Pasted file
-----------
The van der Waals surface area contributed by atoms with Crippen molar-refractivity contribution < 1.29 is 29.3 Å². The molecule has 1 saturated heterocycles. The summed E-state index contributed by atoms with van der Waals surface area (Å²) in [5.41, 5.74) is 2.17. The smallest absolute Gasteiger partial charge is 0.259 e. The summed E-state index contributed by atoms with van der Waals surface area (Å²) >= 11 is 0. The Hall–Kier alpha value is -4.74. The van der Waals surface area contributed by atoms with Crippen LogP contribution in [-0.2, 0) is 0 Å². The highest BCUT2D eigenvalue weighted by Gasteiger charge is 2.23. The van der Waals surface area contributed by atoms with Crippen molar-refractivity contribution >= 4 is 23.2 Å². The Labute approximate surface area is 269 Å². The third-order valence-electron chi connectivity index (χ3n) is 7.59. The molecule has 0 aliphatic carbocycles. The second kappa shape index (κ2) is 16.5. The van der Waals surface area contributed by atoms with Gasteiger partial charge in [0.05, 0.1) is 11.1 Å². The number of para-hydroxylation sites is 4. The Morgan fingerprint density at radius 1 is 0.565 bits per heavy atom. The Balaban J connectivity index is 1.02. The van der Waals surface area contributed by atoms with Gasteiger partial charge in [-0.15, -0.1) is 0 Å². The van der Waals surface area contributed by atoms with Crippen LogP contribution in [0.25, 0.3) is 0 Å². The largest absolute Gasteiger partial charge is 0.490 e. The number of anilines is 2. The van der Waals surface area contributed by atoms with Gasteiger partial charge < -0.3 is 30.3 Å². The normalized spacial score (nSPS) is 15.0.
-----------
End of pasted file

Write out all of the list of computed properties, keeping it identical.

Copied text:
The van der Waals surface area contributed by atoms with Crippen molar-refractivity contribution < 1.29 is 29.3 Å². The molecule has 1 saturated heterocycles. The summed E-state index contributed by atoms with van der Waals surface area (Å²) in [5.41, 5.74) is 2.17. The smallest absolute Gasteiger partial charge is 0.259 e. The summed E-state index contributed by atoms with van der Waals surface area (Å²) >= 11 is 0. The Hall–Kier alpha value is -4.74. The van der Waals surface area contributed by atoms with Crippen LogP contribution in [-0.2, 0) is 0 Å². The highest BCUT2D eigenvalue weighted by Gasteiger charge is 2.23. The van der Waals surface area contributed by atoms with Crippen molar-refractivity contribution >= 4 is 23.2 Å². The Labute approximate surface area is 269 Å². The third-order valence-electron chi connectivity index (χ3n) is 7.59. The molecule has 0 aliphatic carbocycles. The second kappa shape index (κ2) is 16.5. The van der Waals surface area contributed by atoms with Gasteiger partial charge in [0.05, 0.1) is 11.1 Å². The number of para-hydroxylation sites is 4. The Morgan fingerprint density at radius 1 is 0.565 bits per heavy atom. The Balaban J connectivity index is 1.02. The van der Waals surface area contributed by atoms with Gasteiger partial charge in [-0.15, -0.1) is 0 Å². The van der Waals surface area contributed by atoms with Crippen LogP contribution in [0.25, 0.3) is 0 Å². The largest absolute Gasteiger partial charge is 0.490 e. The number of anilines is 2. The van der Waals surface area contributed by atoms with Gasteiger partial charge < -0.3 is 30.3 Å². The normalized spacial score (nSPS) is 15.0.